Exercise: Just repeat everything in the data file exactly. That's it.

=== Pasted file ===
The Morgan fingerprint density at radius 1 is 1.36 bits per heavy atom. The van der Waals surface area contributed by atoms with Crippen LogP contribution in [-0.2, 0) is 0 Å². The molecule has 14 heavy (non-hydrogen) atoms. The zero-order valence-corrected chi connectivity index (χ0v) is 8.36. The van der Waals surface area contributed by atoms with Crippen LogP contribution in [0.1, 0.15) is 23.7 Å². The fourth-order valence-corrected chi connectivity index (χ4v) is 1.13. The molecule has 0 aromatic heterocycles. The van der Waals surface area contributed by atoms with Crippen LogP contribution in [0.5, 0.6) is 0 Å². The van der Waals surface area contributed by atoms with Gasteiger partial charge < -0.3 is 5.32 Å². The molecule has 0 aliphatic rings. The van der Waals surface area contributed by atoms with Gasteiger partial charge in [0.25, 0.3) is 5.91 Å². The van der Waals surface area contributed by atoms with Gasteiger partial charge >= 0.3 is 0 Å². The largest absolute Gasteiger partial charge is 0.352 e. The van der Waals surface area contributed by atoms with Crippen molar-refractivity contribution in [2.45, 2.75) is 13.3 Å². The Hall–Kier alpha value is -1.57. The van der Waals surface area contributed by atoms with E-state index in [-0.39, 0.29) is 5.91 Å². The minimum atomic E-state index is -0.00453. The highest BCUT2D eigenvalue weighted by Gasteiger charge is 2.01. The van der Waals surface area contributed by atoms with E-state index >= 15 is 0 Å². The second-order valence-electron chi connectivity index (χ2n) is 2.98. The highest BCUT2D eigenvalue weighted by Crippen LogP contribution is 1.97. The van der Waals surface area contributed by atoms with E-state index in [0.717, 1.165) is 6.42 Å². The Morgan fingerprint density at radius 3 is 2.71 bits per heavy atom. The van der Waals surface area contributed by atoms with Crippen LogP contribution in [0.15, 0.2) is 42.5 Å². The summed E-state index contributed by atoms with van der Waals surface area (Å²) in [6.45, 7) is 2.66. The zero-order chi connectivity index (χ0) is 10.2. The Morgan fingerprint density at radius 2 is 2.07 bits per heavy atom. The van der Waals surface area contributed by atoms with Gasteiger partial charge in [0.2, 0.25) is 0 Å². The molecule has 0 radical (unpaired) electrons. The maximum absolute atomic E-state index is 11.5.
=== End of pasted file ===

The Morgan fingerprint density at radius 1 is 1.36 bits per heavy atom. The van der Waals surface area contributed by atoms with Crippen LogP contribution in [-0.2, 0) is 0 Å². The molecule has 14 heavy (non-hydrogen) atoms. The zero-order valence-corrected chi connectivity index (χ0v) is 8.36. The van der Waals surface area contributed by atoms with Crippen LogP contribution in [0.1, 0.15) is 23.7 Å². The fourth-order valence-corrected chi connectivity index (χ4v) is 1.13. The molecule has 0 aromatic heterocycles. The van der Waals surface area contributed by atoms with Crippen LogP contribution in [0.5, 0.6) is 0 Å². The van der Waals surface area contributed by atoms with Gasteiger partial charge < -0.3 is 5.32 Å². The molecule has 0 aliphatic rings. The van der Waals surface area contributed by atoms with Gasteiger partial charge in [0.25, 0.3) is 5.91 Å². The van der Waals surface area contributed by atoms with Gasteiger partial charge >= 0.3 is 0 Å². The largest absolute Gasteiger partial charge is 0.352 e. The van der Waals surface area contributed by atoms with Crippen molar-refractivity contribution in [2.45, 2.75) is 13.3 Å². The Hall–Kier alpha value is -1.57. The van der Waals surface area contributed by atoms with E-state index in [-0.39, 0.29) is 5.91 Å². The minimum atomic E-state index is -0.00453. The highest BCUT2D eigenvalue weighted by Gasteiger charge is 2.01. The van der Waals surface area contributed by atoms with E-state index >= 15 is 0 Å². The second-order valence-electron chi connectivity index (χ2n) is 2.98. The highest BCUT2D eigenvalue weighted by Crippen LogP contribution is 1.97. The van der Waals surface area contributed by atoms with E-state index in [0.717, 1.165) is 6.42 Å². The Morgan fingerprint density at radius 3 is 2.71 bits per heavy atom. The van der Waals surface area contributed by atoms with Crippen LogP contribution in [0.15, 0.2) is 42.5 Å². The summed E-state index contributed by atoms with van der Waals surface area (Å²) in [6.45, 7) is 2.66. The zero-order chi connectivity index (χ0) is 10.2. The Morgan fingerprint density at radius 2 is 2.07 bits per heavy atom. The van der Waals surface area contributed by atoms with Gasteiger partial charge in [0.2, 0.25) is 0 Å². The molecule has 0 radical (unpaired) electrons. The maximum absolute atomic E-state index is 11.5.